At the forum, Randy Silverman, preservation librarian at the University of Utah Library, described the tragic loss of records and cultural heritage in a disaster at Minot, North Dakota. Flooding of the Mouse River last June damaged thousands of homes, and the community lost many irreplaceable records and artifacts. Utahans must consider ways to prevent a similar loss in the event of a major earthquake or other disaster. Forum speakers discussed first responders’ role in protecting cultural property. Then discussion groups came up with ideas about things that can be implemented to mitigate the loss of records and cultural heritage in the event of a disaster. Ideas expressed include the following: (see discussion notes)
- Cultural heritage custodians can become acquainted with emergency responders and provide them with information in advance. A diagram of the building – maybe even a tour – will be useful as well as contact information for people who understand the building and the collections housed in it. Emergency responders will need to know the location of important items, and also the location of any hazardous materials.
- Records custodians should be prepared with emergency supplies and disaster recovery plans. These plans might include such things as an inventory of the records holdings along with established priorities, preauthorized authority to make decisions, and mutual aid agreements.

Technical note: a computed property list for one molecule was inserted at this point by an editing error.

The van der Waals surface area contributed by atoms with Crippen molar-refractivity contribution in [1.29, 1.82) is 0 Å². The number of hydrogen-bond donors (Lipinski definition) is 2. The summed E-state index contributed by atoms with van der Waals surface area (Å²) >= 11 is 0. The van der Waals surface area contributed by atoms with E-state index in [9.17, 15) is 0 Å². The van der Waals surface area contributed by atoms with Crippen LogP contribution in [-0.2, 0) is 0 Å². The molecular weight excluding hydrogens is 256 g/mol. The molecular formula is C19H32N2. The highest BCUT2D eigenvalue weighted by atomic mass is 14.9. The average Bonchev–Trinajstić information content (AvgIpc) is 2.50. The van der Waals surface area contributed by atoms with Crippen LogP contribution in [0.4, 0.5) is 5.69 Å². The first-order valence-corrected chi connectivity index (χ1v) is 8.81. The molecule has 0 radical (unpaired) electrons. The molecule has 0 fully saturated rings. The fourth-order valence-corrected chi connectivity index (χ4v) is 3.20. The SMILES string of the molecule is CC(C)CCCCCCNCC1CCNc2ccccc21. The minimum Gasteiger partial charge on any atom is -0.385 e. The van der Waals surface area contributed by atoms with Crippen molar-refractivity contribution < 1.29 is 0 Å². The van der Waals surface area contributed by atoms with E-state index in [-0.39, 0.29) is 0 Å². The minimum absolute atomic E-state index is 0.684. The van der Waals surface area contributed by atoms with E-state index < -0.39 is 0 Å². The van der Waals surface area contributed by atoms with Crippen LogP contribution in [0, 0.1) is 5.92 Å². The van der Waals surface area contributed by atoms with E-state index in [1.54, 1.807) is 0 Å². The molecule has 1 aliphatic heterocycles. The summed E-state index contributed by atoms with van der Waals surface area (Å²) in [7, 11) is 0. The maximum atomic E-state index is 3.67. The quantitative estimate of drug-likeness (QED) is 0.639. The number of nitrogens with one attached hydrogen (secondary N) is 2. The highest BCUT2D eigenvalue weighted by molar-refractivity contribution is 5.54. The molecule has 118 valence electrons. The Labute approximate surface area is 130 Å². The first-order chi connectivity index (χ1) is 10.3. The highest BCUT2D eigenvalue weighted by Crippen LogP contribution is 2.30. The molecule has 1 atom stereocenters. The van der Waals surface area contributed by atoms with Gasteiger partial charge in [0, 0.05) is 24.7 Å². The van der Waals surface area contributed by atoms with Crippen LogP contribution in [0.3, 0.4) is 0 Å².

- Records custodians should back up essential and vital records at off site locations and and have Continuity of Operations Plans (COOP) in place.
- Emergency responders can be involved in planning and training that will enable cultural heritage custodians to take actions in advance. For example, an assessment of how a building is likely to perform in an earthquake will help cultural heritage custodians with mitigation plans.
The effectiveness of our ability to protect Utah’s cultural heritage depends on our ability to plan and work together. Perhaps the process of making plans is more important than the plan itself because in thinking and doing, we build alliances and get to know one another. Ongoing planning will keep our plans fresh and enable a more effective response in the event of a disaster. Participants of the forum went away with specific action assignments. Continuing the discussion begun at this forum will make a big difference in cultural heritage custodians’ ability to respond to a disaster. Those who were unable to attend can still join this discussion. Participation ideas include:
1. Participate in The Great Utah Shake Out, the largest earthquake drill in Utah history. This statewide drill is planned for April 17, 2012, and anyone can register to participate.
2. Participate in the Essential Records Protection and Disaster Recovery workshop to be held at Utah State Archives on April 11, 2012. Register for workshop.
3. Get to know first responders in your area and begin your own conversation with them. Invite them to your building, ask them what you can do to help them to help you in the event of a disaster. Give them a tour and possibly even some treats. To learn more, click here.
4. Sign up for the Alliance for Response Listserv to receive email updates.
Everyone’s participation will make a difference.